About six months into being a new mom, I realized that she meant letting go of EVER SLEEPING AGAIN. Honestly. I remember all these (stupid) strangers looking at my bleary-eyed self trying to navigate the grocery store aisles while carting around a baby who kept throwing her pacifier on the floor, and (mean-spiritedly) telling me, “Don’t worry. It’ll get better!” Liars. Dirty rotten liars!! It did not get better! Getting better meant the baby wouldn’t need me to rock her to sleep for an hour and a half before I could put her down. Getting better meant that she wouldn’t wake up every two hours all night long. Getting better meant that I wouldn’t need to drive her around town for her to take an afternoon nap. Getting better meant that 5:30am would never be an acceptable wake-up time, EVER. But then it struck me, one middle-of-the-night rocking-back-to-sleep session when I was praying to every deity I could think of to let me and my child sleep, that I was never never never going to sleep like I did before I had children. I intellectually knew, of course, that the baby would learn to sleep through the night. But she’d still have nightmares, or get sick, or just need a glass of water or a snuggle that would require my middle-of-the-night assistance, even when she was 2 or 5 or 9… And even when she’s 18, I’ll probably stay up at night worrying about whether she passed that crucial college exam or whether she remembered to lock her windows as well as her doors or whether she was eating enough vegetables. And once I learned to let go of the desire to sleep like I once did (once upon a time, in a land far far away, I slept for nine hours every night… I call this my princess phase), I was able to accept that I would be sleep deprived for a long time, and adapted to the situation; the sleep thing didn’t get “better” like the liars at the grocery store said it would, but it did get “easier.” And that was almost as good.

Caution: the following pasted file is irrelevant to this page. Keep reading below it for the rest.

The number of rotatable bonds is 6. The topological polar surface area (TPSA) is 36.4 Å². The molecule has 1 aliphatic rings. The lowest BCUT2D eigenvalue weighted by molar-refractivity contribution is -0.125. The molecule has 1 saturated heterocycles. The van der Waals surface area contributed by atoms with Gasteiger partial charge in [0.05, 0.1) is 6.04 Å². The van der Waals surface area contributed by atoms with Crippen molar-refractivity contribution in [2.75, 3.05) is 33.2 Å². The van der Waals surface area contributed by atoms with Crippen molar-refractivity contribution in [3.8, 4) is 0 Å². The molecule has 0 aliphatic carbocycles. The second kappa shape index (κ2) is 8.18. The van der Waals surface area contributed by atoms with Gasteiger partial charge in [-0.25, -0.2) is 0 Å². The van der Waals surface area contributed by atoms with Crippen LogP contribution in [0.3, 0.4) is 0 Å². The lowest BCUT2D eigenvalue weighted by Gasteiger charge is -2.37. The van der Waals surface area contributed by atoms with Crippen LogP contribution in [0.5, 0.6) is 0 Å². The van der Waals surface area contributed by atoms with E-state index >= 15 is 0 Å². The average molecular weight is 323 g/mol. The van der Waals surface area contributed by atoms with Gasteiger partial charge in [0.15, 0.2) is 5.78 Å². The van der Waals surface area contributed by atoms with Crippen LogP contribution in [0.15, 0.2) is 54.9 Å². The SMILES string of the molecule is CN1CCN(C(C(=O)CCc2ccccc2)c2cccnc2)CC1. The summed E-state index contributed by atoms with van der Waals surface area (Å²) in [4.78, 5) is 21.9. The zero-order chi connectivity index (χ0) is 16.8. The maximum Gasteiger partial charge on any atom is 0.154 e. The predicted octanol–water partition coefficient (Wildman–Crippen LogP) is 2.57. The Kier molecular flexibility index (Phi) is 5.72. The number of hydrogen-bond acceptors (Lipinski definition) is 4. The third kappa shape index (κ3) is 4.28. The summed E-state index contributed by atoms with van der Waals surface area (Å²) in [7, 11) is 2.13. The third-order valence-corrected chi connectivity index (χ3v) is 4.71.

Of course, sleep isn’t the only thing I’ve had to learn to let go of in the years since I became a parent – it’s just the first time I truly GOT that my co-worker was soul-shatteringly RIGHT, and that I’ll probably need to constantly remind myself to “let go” as I watch my children grow: let go of their hands as they learn to toddle, walk, and then run on their own; let go of my (intense) fear of watching them lay backwards and hang off the merry-go-round at the park as it spins at 386rpm (I distinctly remember watching Paisley, then 4yo, letting her long hair drag on the ground as she went round and round and round, cackling in delight the whole time – I literally had to turn around to keep myself from throwing up); let go of my desire to walk right into class with them, on that first day of school and every day after; let go of my expectations that they should be happily eating (as in: “This is delicious! Wow! You’re the best mama ever!”) whatever I put in front of them on the dinner table, even if there are vegetables involved – and there are always vegetables involved (I’m still working on this one; really, what’s so wrong with butternut squash and kale?!).